Forced to serve as proxies for this class warfare against the poor, police are often put in compromised positions and are well aware that they may be retaliated against by people who are frustrated after literally generations of abuse by the agents of the system... this leads police to be "jumpy", and leads to mistakes of the sort we saw with the murder of what may have been one of the best human beings in the United States, Philando Castile. And many, many others, of course.

Worse, and exacerbating the problem, is that people intuitively "get it", even if they don't admit that they do... which leads to police being acquitted of violence against minority Americans if there is even the most remote chance that the cop was afraid for their lives, even when it's obviously baseless, as in Mr. Castile's case.

I know that I would never volunteer to work as an officer, as long as the US policy retains the shadow of our racist and classist past.

"Theology made no provision for evolution. The biblical authors had missed the most important revelation of all! Could it be that they were not really privy to the thoughts of God?" - E. O. Wilson
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23-06-2017, 08:47 AM
RE: Justice
(23-06-2017 07:36 AM)RocketSurgeon76 Wrote:  
(23-06-2017 06:34 AM)RearViewMirror Wrote:  I think the question is much broader than the one you posed. Working for the largest FD in the state, I work on our state's only fully staffed Haz Mat Unit and we also work closely with the Bomb Squad so we cross paths with our local Police Dept. most everyday. We train with our local Police Dept often. And even though I work in the South where racial tensions are still (regrettably) an issue down here I must say that our Police Dept. is extremely professional with how they conduct themselves. That's not to say that there couldn't be a few on the Dept that fall into the category that you described above. I'm sure most every Dept. in the nation falls into that category to some degree.

This is my "personal" opinion of the issue that you bring up. There is, and maybe always will be, an issue when race is a factor to some people. We have moved a long way from where we as a country came from but we have a long way to go with race relations. When speaking for the Law Enforcement side of the equation, I firmly believe that the vast majority of Law Enforcement Officers on the street every day are good people and go to their job with the intent of doing the right thing and protecting the public that they serve. It's the few that hold the views that you describe that becomes an issue and makes every other officer in the field look bad. As the saying goes, "it only takes a few bad apples". So because of the action of a few the rest of the loyal officers take a black eye because of it.

I certainly won't deny there is an issue as you describe because there is and I agree with you. Some places are worse than others at bringing this issue to light. But the vast majority of officers in this nation truly want to do their job to the best of their ability.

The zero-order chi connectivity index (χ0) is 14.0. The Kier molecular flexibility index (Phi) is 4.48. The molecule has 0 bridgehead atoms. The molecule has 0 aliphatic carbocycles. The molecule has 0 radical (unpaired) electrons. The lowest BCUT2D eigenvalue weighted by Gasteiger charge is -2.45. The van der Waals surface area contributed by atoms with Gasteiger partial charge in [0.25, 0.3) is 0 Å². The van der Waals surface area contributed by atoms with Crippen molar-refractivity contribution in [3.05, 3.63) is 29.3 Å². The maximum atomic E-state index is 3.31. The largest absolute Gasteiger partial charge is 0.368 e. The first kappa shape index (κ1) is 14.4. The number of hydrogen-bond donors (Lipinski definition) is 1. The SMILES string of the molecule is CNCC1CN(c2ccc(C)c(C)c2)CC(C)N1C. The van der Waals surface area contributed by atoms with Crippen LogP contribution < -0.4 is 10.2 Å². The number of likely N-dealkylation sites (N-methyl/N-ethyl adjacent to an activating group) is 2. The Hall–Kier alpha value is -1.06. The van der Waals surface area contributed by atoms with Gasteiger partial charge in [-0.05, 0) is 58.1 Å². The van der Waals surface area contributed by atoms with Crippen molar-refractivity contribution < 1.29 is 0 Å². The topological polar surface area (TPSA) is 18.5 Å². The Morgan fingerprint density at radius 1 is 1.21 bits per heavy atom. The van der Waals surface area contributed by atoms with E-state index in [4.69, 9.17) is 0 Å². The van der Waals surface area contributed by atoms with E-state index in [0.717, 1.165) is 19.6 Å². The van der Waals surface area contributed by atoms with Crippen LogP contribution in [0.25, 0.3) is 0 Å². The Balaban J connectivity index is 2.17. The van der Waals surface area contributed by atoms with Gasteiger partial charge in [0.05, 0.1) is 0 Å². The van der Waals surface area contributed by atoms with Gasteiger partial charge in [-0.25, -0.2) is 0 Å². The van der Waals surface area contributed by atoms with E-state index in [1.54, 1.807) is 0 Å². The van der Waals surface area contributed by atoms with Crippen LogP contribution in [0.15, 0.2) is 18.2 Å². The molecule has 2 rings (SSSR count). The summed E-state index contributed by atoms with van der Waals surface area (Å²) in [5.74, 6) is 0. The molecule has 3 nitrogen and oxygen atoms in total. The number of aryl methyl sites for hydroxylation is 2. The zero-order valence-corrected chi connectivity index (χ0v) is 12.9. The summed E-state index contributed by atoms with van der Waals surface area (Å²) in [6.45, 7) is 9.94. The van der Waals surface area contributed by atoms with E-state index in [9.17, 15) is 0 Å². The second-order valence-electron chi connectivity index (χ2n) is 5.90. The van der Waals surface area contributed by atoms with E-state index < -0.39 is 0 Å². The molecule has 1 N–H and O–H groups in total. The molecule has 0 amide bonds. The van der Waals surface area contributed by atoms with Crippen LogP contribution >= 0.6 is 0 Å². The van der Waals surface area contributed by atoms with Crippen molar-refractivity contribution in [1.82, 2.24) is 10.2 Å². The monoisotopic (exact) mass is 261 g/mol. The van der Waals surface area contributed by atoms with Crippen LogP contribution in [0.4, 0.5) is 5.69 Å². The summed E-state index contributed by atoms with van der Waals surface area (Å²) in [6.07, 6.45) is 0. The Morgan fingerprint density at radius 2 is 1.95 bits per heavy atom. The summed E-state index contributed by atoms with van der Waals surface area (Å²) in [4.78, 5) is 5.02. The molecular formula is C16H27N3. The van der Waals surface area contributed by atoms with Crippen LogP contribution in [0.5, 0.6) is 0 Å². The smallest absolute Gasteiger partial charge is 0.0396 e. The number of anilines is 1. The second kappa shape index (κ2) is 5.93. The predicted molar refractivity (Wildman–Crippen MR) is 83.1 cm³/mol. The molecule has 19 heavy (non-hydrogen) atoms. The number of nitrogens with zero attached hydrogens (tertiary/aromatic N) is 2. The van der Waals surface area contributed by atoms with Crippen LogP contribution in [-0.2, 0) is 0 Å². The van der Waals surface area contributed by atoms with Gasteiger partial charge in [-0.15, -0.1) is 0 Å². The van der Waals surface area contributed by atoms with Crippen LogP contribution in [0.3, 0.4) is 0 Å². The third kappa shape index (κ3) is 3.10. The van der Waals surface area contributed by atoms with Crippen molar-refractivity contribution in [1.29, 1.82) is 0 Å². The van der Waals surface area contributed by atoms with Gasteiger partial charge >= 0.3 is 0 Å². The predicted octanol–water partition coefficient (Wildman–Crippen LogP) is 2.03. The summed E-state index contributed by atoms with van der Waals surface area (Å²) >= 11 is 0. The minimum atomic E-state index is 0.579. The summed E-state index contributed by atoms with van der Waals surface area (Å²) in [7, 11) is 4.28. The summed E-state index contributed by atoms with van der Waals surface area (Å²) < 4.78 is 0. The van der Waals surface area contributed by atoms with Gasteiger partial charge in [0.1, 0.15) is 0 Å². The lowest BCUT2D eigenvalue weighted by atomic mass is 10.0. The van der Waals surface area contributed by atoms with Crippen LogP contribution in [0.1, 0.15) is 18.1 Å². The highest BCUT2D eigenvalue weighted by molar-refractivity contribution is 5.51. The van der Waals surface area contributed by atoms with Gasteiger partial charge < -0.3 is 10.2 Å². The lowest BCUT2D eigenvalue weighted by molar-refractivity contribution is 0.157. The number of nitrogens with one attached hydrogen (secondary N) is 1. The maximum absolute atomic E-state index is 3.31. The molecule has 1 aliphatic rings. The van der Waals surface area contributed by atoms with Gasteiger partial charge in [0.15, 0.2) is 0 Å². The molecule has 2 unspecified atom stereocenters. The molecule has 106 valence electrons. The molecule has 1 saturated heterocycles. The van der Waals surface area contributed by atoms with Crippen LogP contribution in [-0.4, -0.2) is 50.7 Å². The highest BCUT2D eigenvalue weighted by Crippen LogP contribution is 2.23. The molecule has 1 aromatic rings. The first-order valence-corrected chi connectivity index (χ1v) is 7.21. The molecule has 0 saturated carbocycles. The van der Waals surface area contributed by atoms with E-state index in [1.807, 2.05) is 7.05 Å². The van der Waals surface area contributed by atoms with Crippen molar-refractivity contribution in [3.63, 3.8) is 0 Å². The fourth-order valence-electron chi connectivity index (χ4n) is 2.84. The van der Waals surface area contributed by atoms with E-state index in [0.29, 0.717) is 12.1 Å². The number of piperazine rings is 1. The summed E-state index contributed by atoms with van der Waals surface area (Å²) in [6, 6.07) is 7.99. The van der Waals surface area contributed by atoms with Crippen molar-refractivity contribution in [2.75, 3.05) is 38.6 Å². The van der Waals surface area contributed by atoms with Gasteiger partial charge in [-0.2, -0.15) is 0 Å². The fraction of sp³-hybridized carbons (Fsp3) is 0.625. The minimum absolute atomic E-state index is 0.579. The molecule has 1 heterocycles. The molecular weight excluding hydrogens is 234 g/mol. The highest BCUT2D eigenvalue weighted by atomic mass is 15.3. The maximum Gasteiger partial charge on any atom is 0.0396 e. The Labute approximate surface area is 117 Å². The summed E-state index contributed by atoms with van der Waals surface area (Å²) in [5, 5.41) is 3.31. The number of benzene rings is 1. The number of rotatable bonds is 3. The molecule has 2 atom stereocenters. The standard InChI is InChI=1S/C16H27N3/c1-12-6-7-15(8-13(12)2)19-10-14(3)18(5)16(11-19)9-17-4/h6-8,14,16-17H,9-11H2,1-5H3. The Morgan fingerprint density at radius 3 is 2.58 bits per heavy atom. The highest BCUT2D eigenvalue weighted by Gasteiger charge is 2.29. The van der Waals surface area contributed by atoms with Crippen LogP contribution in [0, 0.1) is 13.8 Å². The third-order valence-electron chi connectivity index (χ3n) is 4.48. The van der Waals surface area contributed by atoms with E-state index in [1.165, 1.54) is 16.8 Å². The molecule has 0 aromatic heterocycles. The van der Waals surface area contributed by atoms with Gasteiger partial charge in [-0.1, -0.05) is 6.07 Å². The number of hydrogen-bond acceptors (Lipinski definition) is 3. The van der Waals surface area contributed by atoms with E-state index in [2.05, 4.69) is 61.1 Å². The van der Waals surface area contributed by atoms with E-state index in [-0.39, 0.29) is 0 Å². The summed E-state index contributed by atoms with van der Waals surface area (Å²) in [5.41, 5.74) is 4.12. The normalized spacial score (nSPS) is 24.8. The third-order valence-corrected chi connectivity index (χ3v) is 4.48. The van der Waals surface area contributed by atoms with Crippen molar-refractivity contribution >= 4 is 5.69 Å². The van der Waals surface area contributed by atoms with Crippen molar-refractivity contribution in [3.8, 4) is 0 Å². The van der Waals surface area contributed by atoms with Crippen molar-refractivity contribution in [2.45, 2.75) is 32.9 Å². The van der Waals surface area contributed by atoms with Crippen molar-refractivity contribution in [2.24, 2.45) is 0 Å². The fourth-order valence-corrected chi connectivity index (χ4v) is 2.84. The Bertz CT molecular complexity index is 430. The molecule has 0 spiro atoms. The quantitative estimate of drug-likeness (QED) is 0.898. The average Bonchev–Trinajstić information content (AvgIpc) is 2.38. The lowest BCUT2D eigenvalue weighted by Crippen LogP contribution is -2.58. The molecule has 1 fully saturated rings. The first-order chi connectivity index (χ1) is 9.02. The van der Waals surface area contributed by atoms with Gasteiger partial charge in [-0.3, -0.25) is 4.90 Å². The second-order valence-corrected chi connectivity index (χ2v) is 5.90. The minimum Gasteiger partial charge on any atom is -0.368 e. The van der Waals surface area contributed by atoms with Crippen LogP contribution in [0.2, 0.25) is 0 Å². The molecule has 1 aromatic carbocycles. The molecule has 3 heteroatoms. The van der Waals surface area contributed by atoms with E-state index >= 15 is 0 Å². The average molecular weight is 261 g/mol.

Now... as far as far as your question on "how to stop the madness?" I really wish I knew the answer to that. Hopefully as time moves forward race will no longer be an issue. That is my wish as race should never be a determining factor in any aspect of our lives. We are all human beings and everyone (as long as you are doing no harm to another) deserves the same amount of respect.

As a lifelong Southerner, I have observed upon moving to the MidWest that active racism is in many ways more rampant up here than it was in the deep South. Unfortunately, many of the institutions of structural racism still exist in the South, due to the overt racists who (not that long ago in history) were still standing in the schoolhouse door and making policies/laws that reflected their active racism, and we just haven't been able to admit the problem and clean up the damage. I wouldn't say the South, today, is more racist than the rest of the country, and in many ways is less so, at least on the active scale. Structural racism remains a problem-- one of the major problems being that the people most likely to be benefiting from structural racism are the ones most likely to pretend it doesn't exist because they know that they themselves do not feel racist toward people of different skin colors. That's because it's not really about race, anymore... I'll get to that in a bit.

If you'll look at most police forces, you find that most of them are full of well-intentioned men and women who do not actually feel any sort of racism. However, they are often driven by policies from above that still reflect the structural racist outlook of the past-- and more importantly, they are forced to deal with the dangers that come from the (quite predictable) outcomes of the structural racist policies that deliberately removed or failed to offer the infrastructure, education, lending, and other support to predominantly minority communities that were given to predominantly white communities-- leaving entire generations behind as white neighborhoods were lifted out of poverty and into the Middle Class. In other words, they deliberately left whole swaths of the country to rot, and as a result of that generational poverty and desperation, we see (quite predictable) higher rates of crime and violence in the rotted communities.